ok

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Contents

English[edit]

Adjective[edit]

ok

  1. (informal) Alternative letter-case form of OK

Anagrams[edit]


Bimin[edit]

Pronunciation[edit]

Noun[edit]

ok

  1. water

Further reading[edit]


Czech[edit]

Pronunciation[edit]

Noun[edit]

ok

  1. genitive plural of oko

Elfdalian[edit]

Etymology[edit]

From Old Norse haukr, from Proto-Germanic *habukaz, Cognate with Swedish hök.

Noun[edit]

ok m

  1. hawk
Declension[edit]

Esperanto[edit]

Esperanto cardinal numbers
 <  7 8 9  > 
    Cardinal : ok
    Ordinal : oka
    Adverbial : oke
    Multiplier : okobla
    Fractional : okona

Etymology[edit]

From Latin octo

Pronunciation[edit]

Numeral[edit]

ok

  1. (cardinal) eight (8)

Derived terms[edit]


Faroese[edit]

Etymology[edit]

From Old Norse ok, from Proto-Germanic *juką, from Proto-Indo-European *yugóm.

Pronunciation[edit]

Noun[edit]

ok n (genitive singular oks, plural ok)

  1. yoke

Declension[edit]

Declension of ok
n3 singular plural
indefinite definite indefinite definite
nominative ok okið ok okini
accusative ok okið ok okini
dative oki okinum okum okunum
genitive oks oksins oka okanna

German Low German[edit]

Alternative forms[edit]

Etymology[edit]

From Proto-Germanic *auk, like German auch.

Adverb[edit]

ok

  1. also; and also

Hungarian[edit]

Etymology[edit]

From the obsolete dialectal okik (to learn a lesson, to be edified), itself from a Turkic language.[1]

Pronunciation[edit]

Noun[edit]

ok (plural okok)

  1. cause
  2. reason

Declension[edit]

Inflection (stem in -o-, back harmony)
singular plural
nominative ok okok
accusative okot okokat
dative oknak okoknak
instrumental okkal okokkal
causal-final okért okokért
translative okká okokká
terminative okig okokig
essive-formal okként okokként
essive-modal
inessive okban okokban
superessive okon okokon
adessive oknál okoknál
illative okba okokba
sublative okra okokra
allative okhoz okokhoz
elative okból okokból
delative okról okokról
ablative októl okoktól
Possessive forms of ok
possessor single possession multiple possessions
1st person sing. okom okaim
2nd person sing. okod okaid
3rd person sing. oka okai
1st person plural okunk okaink
2nd person plural okotok okaitok
3rd person plural okuk okaik

Derived terms[edit]

(Compound words):

Related terms[edit]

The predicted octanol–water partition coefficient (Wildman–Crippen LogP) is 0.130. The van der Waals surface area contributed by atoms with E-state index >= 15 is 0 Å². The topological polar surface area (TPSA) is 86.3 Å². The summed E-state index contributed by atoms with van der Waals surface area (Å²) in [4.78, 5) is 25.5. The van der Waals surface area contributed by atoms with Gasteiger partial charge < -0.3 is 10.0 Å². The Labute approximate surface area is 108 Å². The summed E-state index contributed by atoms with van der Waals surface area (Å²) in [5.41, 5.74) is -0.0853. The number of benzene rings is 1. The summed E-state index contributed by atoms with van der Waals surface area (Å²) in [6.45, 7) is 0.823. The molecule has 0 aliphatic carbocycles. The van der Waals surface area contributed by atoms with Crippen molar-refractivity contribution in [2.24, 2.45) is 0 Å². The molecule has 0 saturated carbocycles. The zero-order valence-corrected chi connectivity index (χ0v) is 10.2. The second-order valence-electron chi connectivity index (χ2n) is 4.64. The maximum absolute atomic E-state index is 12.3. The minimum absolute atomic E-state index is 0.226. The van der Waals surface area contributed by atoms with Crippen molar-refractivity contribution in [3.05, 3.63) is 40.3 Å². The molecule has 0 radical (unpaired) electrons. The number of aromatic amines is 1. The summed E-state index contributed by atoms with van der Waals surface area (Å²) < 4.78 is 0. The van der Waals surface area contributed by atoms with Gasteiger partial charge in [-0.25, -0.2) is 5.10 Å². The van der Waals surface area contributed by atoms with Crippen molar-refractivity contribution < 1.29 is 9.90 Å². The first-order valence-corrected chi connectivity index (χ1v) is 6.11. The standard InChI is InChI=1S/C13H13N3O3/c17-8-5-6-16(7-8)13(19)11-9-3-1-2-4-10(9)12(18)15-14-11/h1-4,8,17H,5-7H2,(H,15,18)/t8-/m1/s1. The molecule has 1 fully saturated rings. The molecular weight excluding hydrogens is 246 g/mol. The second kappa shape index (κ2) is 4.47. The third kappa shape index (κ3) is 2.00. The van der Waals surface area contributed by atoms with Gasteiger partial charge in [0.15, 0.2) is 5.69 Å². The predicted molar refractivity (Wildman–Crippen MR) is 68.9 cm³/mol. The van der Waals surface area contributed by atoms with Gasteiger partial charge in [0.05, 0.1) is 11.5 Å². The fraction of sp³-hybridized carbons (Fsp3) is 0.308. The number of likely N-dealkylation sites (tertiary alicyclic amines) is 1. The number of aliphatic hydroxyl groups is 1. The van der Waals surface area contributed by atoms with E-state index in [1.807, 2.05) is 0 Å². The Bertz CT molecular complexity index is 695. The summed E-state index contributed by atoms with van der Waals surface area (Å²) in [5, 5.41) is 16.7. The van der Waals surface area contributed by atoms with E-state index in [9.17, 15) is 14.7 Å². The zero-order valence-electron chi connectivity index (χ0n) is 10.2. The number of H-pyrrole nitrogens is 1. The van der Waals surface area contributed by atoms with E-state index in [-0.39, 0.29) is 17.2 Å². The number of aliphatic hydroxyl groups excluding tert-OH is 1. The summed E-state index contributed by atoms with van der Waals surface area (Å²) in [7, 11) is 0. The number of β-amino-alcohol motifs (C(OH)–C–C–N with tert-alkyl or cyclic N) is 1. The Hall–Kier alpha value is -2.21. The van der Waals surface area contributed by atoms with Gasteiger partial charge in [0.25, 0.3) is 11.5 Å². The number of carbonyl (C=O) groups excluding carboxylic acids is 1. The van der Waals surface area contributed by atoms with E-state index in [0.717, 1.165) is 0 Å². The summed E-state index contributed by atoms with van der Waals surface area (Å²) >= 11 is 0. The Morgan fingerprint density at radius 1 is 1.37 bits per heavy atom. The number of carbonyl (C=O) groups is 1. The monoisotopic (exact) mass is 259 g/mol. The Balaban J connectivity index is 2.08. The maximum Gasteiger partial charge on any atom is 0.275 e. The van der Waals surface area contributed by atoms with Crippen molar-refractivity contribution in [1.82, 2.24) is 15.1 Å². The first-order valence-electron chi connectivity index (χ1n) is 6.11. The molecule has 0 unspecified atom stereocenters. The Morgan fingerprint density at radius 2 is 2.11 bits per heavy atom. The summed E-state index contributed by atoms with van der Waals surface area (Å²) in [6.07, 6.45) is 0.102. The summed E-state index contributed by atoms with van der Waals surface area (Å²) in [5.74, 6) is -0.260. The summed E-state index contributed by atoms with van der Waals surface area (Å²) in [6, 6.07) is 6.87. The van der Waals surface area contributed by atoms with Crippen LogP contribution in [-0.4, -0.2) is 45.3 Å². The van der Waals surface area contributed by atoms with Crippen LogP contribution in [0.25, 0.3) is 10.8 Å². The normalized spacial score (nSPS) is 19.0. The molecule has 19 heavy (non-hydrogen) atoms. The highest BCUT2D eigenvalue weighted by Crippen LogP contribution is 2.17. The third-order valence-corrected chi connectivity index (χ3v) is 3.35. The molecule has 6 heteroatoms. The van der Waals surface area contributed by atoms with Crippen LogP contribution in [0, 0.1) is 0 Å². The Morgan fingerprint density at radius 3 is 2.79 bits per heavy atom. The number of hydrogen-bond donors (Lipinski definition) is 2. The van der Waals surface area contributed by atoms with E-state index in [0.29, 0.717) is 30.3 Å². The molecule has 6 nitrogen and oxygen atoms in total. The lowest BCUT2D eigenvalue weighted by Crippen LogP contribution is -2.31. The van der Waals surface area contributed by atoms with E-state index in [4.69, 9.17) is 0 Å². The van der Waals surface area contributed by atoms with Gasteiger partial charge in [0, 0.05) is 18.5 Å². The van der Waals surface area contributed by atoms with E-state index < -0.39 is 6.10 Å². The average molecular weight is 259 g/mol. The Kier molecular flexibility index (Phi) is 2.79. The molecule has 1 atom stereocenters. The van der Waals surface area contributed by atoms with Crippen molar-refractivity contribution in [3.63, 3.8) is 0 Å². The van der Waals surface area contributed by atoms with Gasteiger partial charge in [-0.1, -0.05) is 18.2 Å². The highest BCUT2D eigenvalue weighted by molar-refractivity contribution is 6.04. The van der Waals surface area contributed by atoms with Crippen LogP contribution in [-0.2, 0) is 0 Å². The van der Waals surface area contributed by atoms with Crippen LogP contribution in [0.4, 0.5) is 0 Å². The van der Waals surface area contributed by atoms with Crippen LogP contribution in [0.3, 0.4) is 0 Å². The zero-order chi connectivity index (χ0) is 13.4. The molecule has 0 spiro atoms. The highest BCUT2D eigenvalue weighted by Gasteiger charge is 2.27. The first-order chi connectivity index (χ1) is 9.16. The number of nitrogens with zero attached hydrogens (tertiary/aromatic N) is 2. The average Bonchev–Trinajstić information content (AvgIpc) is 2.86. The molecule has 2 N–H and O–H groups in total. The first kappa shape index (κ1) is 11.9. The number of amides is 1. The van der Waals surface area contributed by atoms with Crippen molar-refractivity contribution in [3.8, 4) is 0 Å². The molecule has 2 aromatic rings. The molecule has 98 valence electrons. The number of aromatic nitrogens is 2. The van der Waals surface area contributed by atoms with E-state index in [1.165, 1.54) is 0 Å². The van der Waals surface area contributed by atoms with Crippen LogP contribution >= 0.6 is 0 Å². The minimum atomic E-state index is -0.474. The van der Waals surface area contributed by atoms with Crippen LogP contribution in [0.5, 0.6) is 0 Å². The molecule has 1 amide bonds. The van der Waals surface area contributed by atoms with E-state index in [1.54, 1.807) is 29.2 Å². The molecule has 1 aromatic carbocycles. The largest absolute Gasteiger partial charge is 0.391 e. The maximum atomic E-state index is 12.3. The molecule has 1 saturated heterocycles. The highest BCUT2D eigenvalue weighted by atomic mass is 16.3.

References[edit]


Icelandic[edit]

Etymology[edit]

From Old Norse ok, from Proto-Germanic *juką, from Proto-Indo-European *yugóm.

Pronunciation[edit]

Noun[edit]

ok n (genitive singular oks, nominative plural ok)

  1. yoke

Declension[edit]

Synonyms[edit]


Ido[edit]

Ido cardinal numbers
 <  7 8 9  > 
    Cardinal : ok
    Ordinal : okesma
    Adverbial : okfoye
    Multiplier : okopla
    Fractional : okima
Ido Wikipedia article on ok

Etymology[edit]

From Esperanto ok, from Latin octo, ultimately from Proto-Indo-European *oḱtṓw.

Numeral[edit]

ok

  1. (cardinal) eight (8)

Iwam[edit]

Pronunciation[edit]

Noun[edit]

ok

  1. water

Synonyms[edit]

Further reading[edit]


Ninggerum[edit]

Noun[edit]

ok

  1. water

Further reading[edit]


North Muyu[edit]

Noun[edit]

ok

  1. water

Further reading[edit]


Old Norse[edit]

Alternative forms[edit]

Etymology 1[edit]

From Proto-Germanic *auk (also). Cognate with Old English ēac, Old Frisian āk, Old Saxon ōk, Old High German ouh, Gothic 𐌰𐌿𐌺 (auk).

Conjunction[edit]

ok (runic script ᚢᚴ)

  1. and
Descendants[edit]
  • Danish: og
  • Faroese: og
  • Icelandic: og
  • Norwegian: og (Bokmål), og (Nynorsk)
  • Swedish: och

Adverb[edit]

ok

  1. also, too
Descendants[edit]

Etymology 2[edit]

From Proto-Germanic *juką, from Proto-Indo-European *yugóm.

Noun[edit]

ok n (genitive oks, plural ok)

  1. yoke
Declension[edit]
Descendants[edit]
  • Danish: åg
  • Faroese: ok
  • Icelandic: ok
  • Norwegian: åk
  • Swedish: ok

References[edit]

  • ok in Geir T. Zoëga (1910) A Concise Dictionary of Old Icelandic, Oxford: Clarendon Press

Old Saxon[edit]

Etymology[edit]

From Proto-Germanic *auk.

Adverb[edit]

ōk

  1. also, too

Portuguese[edit]

Interjection[edit]

ok

  1. Alternative letter-case form of OK

Noun[edit]

ok m (plural oks)

  1. Alternative letter-case form of OK

South Muyu[edit]

Noun[edit]

ok

  1. water

Further reading[edit]


Swedish[edit]

Etymology 1[edit]

From Old Norse ok, from Proto-Germanic *juką, from Proto-Indo-European *yugóm.

Noun[edit]

ok n

  1. yoke; a wooden bar used to connect two oxen by their shoulders
  2. yoke; a wooden bar to be placed over one's shoulders, and used to carry buckets
  3. heavy burden
  4. yoke; the part of a shirt draped over the wearer's shoulders
Declension[edit]
Declension of ok 
Singular Plural
Indefinite Definite Indefinite Definite
Nominative ok oket ok oken
Genitive oks okets oks okens
Related terms[edit]

Etymology 2[edit]

Conjunction[edit]

ok

  1. Alternative form of och

Adverb[edit]

ok

  1. Alternative form of ock

See also[edit]


Turkish[edit]

Etymology[edit]

From Old Turkic 𐰸 (ok, arrow), from Proto-Turkic.

Noun[edit]

ok (definite accusative oku, plural oklar)

  1. arrow

Derived terms[edit]


Vilamovian[edit]

Pronunciation[edit]

Conjunction[edit]

ok

  1. only, to

Volapük[edit]

Pronoun[edit]

ok

  1. oneself

Declension[edit]


Wambon[edit]

Noun[edit]

ok

  1. water

Further reading[edit]


Yessan-Mayo[edit]

Alternative forms[edit]

Noun[edit]

ok m

  1. water

References[edit]

  • Australian Languages: Classification and the comparative method (2004, ISBN 9027295115
  • transnewguinea.org, citing D. C. Laycock, Languages of the Lumi Subdistrict (West Sepik District), New Guinea (1968), Oceanic Linguistics, 7 (1): 36-66 (as okw)